It’s true! The best laid plans don’t always turn out as expected. As the economy continued to lag three years ago, I put my woodworking business into a state of ‘hibernation’ (see ‘Woodworking and Hibernation’) and invested a considerable amount of time into re-organizing the shop (see ‘Will the Workshop Please Come to Order’), building a new workbench (see ‘Workbenches and Our Work’), doing other income-producing work (I collect field data for property tax assessments in the town where I live and occasionally assist in other towns), and looking forward toward the time when the economy might be more supportive of doing a craft like woodworking.
During the fall of 2012, the signs were there: tentative discussions about potential projects with some former clients, increased interest by retail stores in again receiving new items, and a general sense that it was time to start making items again (see ‘Hibernation Ends’).
Little did I realize that during this same time frame, my aging (now 90 year old) mother would have to make the transition from nearly independent living to assisted care/nursing home living, and that the process would consume most of my time between travel, making arrangements, and beginning to manage all of her affairs.
As expected, there were several good woodworking projects (some photos here and below) that emerged early in 2013, but instead of becoming a focal point of the year, they had to be fit in between everything else that was going on, and there was little time for actively pursuing other new work. (A year ago, a new brochure intended to generate interest and hopefully attract new clients was nearly ready for printing and mailing. It still is nearly ready.)
During the same period of time my wife and I have continued to get nearer and nearer to retirement age (though I have no plans to retire from woodworking for some time!) Approaching retirement age meant that we needed to get serious about finding a piece of land for building a retirement home, and start making plans for that home. Our current home was great for raising kids, both of whom are nearly ‘out of the house,’ but it was never intended to become a retirement home from the time it was first built. After a roughly 6 month search we found a beautiful 16 acre piece of property high up on a hill in Knox, Maine – the same town where my great grandparents and grandparents lived for their entire lives. As we begin to engage in the process of designing a scaled down ‘connected farmstead’ for the property – “Big House, Little House, Back House, Barn (meaning workshop!) we are aware that even though construction is perhaps 1-2 years out, that woodworking time will certainly be limited until the construction is completed and I can begin to re-establish myself in a new location.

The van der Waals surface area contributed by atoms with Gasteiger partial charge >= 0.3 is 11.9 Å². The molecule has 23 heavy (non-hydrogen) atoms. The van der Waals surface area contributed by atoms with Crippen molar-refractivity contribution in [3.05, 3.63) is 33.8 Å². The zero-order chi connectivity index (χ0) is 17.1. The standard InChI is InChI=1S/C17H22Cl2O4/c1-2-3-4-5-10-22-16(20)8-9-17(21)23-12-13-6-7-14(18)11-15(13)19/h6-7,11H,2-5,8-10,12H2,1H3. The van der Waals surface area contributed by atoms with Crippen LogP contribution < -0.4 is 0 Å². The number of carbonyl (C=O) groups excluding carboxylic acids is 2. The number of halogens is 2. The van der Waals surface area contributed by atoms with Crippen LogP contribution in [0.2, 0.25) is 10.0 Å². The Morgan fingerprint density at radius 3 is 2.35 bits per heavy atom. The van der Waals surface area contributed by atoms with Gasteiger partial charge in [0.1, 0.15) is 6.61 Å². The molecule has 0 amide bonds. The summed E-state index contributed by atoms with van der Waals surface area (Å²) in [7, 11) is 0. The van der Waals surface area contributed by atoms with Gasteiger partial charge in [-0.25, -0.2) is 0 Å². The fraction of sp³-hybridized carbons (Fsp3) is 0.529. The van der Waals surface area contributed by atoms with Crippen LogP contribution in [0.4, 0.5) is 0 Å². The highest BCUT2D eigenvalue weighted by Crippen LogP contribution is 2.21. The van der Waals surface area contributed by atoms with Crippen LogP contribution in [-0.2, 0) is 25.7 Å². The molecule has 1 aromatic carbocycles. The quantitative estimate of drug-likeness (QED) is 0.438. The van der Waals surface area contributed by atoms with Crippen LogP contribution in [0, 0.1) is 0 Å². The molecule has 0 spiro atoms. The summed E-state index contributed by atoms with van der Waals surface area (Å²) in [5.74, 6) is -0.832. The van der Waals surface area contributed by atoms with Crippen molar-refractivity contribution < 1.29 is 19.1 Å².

During the ‘hibernation’ time, I pursued a lot of thoughts on design, and used this blog to express and explore many of them. I hope to find some time to pursue these interests more in the coming year and hopefully tie some of these thoughts together before becoming fully involved in building a retirement home. (The outline for the next blog is still on the blackboard in my office nook from over a year ago!)
While I was not able to do as much woodworking last year as I had anticipated and hoped for, I did manage to find some brief times between other concerns to continue to pursue another long-standing interest that uniquely combines music, electronics, design, and woodworking. The project involves a Virtual Pipe Organ (known as a VPO) that has been in various stages of design, testing, construction, and ability to actually be played for several years. A Virtual Pipe Organ leverages CD (or higher) quality sound samplings of real pipe organs combined with computer technology and an audio system to recreate the sounds of the original organ (often an organ of historic interest.) A VPO is, by nature, a sort of open-ended project with lots of room for exploring the mechanics (keyboards, pedalboards, stop controls, and a case to house them – all of which involve at least some woodworking), electronics (mostly MIDI), and audio systems for the sound. I will be adding a section to this website shortly to post some photos and details of how I reconditioned and ‘midified’ some older pipe organ keyboards, designed and built the stop controls, reconditioned an old pedalboard (recently replaced with a new shop-built one) and built an often-modified case that remains more of a prototype than the finished case I hope to build some day. You can link to my VPO pages here.